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Storegga Tsunami Wave

17 July 2020

The final one of four sent in by Gary, William and Robert – see for example www.dailymail.co.uk/sciencetech/article-8529237/ … the claim is that new evidence has been found of a massive tsunami that drowned the southern basin of the North Sea (known as Doggerland). It followed the Storegga collapse off the coast of Norway. It has been given the title of the Storegga Slide event. An area of sea bed the size of Scotland, including a lot of sediment on the sea floor, shifted abruptly and slid into a trench system that runs down the spine of the North Sea basin, wider at the northern end. Geologists now say three separate waves tore across the land bridge connecting East Anglia and the Fens to the Low Countires. Evidence of the event has been found by marine archaeologists currently investigating Doggerland. Stones and broken shells just off the coast of Lincolnshire are some of the evidence encountered, thrown up by the tsunami wave. It also involved a marine trough, the Outer Dowsing Deep, presumably scoured out by the tsunami wave. There is a video at the link which purports to show what happened. Modelling is involved in the study. However, one might also say the problem still remains. If there had been a massive tsunami that drowned Doggerland why didn't the water retreat afterwards. Why did the North Sea remain in place, covering Doggerland? It is no good saying that sea levels had been rising since the end of the Ice Age as the end of the Late Global Maximum occurred ten thousand years prior to Storegga. The clue is in the date, 6200BC. This coincies with the flooding of the Solent and various other locations around the southern and western coasts of Britain, and the drowing of Sunda Land (leaving behind the islands of Indonesia). Something happened at 6200BC that remains unexplained and the Storegga Slide was part and parcel of that something.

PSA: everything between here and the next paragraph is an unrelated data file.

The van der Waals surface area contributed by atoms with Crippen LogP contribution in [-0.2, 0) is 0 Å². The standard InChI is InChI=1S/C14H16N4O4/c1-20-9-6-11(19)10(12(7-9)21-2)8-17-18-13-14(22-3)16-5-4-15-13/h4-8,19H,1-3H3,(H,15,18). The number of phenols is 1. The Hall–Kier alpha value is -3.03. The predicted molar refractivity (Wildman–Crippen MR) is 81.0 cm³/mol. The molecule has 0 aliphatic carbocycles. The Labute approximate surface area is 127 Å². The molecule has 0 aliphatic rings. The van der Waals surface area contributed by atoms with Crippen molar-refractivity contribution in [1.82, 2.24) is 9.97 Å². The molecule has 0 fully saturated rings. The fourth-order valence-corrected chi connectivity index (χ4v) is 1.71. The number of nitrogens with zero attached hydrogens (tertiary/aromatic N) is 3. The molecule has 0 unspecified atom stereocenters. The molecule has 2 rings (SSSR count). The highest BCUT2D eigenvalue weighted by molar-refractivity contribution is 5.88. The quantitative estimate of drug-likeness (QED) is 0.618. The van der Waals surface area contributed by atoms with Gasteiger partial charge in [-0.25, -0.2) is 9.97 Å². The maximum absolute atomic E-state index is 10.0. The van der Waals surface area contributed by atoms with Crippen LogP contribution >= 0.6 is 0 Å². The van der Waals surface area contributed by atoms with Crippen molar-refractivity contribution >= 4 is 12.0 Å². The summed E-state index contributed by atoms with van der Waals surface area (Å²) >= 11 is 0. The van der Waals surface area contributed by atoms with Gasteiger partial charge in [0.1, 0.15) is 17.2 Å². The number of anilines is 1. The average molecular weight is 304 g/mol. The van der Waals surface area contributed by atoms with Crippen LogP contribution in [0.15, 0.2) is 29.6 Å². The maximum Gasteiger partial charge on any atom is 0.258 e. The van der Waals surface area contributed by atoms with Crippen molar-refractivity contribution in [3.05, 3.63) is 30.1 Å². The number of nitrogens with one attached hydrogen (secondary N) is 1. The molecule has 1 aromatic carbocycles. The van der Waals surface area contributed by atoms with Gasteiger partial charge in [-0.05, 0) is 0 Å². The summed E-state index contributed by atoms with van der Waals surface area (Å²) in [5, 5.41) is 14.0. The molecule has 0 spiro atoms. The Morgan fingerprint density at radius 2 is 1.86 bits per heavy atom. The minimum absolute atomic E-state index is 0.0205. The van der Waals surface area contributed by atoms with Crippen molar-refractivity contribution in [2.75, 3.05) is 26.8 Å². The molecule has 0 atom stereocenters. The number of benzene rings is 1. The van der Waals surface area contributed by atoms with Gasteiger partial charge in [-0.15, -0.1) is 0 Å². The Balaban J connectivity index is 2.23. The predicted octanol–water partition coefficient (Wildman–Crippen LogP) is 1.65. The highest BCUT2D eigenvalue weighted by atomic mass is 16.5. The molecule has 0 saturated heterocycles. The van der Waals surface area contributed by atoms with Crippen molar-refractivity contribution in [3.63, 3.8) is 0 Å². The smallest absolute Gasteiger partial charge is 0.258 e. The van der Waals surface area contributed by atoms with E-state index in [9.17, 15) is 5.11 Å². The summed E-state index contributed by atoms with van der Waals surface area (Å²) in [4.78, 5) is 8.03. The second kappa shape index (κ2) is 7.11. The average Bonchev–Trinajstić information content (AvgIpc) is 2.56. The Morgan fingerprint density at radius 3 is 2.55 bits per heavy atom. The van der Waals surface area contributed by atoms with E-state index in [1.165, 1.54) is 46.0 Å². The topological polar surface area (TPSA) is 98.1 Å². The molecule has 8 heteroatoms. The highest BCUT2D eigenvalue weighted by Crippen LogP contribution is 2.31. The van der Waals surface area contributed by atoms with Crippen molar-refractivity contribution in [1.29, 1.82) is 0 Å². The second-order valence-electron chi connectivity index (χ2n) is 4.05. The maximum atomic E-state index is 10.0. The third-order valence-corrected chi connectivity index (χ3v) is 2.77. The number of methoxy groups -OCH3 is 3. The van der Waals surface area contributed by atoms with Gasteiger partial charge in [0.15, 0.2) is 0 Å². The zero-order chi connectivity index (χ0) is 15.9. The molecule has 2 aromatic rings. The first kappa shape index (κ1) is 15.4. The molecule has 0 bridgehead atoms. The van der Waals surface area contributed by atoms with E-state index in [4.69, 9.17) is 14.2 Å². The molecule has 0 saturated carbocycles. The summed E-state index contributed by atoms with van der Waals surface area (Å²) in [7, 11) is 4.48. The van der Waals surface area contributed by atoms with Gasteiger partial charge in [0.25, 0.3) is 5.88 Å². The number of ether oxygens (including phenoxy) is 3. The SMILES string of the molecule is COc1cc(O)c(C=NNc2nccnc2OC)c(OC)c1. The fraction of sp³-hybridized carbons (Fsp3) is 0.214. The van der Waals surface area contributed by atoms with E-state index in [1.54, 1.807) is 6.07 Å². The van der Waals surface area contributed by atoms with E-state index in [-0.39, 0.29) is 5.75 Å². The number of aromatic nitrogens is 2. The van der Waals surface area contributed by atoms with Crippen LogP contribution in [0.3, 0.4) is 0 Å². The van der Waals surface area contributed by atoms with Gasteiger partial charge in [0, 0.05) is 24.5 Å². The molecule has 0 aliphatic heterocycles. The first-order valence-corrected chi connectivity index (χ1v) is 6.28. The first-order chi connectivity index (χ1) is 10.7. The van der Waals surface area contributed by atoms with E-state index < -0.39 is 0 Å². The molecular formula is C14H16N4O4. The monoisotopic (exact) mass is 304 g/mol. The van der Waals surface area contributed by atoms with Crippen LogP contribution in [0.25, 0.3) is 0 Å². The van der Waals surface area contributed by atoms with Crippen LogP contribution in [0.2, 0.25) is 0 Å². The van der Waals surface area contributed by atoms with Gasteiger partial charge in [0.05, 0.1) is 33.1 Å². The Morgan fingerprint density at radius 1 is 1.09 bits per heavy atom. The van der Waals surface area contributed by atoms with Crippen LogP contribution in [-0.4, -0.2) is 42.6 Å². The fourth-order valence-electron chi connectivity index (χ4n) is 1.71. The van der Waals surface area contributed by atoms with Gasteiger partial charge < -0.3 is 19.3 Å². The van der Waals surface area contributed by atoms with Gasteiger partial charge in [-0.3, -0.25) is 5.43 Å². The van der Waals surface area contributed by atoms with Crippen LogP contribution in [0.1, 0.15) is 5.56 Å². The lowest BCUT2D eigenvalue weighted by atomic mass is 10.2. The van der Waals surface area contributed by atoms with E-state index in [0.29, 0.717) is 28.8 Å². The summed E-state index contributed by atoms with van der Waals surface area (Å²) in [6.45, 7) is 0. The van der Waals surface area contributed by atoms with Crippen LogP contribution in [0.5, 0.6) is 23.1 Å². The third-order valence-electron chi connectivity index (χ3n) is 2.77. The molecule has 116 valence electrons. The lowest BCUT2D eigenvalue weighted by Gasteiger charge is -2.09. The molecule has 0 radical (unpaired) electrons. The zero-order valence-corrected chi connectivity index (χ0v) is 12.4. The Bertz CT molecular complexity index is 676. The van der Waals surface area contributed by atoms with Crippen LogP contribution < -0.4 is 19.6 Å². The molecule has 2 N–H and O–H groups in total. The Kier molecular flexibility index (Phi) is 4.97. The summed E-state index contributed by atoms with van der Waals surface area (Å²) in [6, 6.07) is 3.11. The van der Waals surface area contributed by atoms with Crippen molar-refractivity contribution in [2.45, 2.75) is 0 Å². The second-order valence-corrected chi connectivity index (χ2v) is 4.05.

However, looking at these images we can see that there has been a shift. Until this piece of research, the whole of the southern basin of the North Sea was regarded as Doggerland and dry land until 8200 years ago. Now, it seems, they have altered the picture, and just a tiny bit of Doggerland was dry land at the time. This is presumably because they are using the gradual line of sea level change from the end of the Ice Age, a straight line upwards, rather than the previous situation where sea levels jumped. Presumably the geologists did not like the idea of a rapid drowning. Why one bit of land was dry and not the rest of it is a mystery, but the researchers are only looking at the bottom of the sea off Lincolnshire. Modelling does the rest, combining the sea level graph with the Storegga infomation. It does pose an interesting dilemma as they have to eventually combine this with Dutch research. Having said that even if sea levels rose incrementally over time (where all the ice melt would come  from is still a mystery) the Storegga event is still positioned at a point in time coinciding with anomalies in other parts of the world. 


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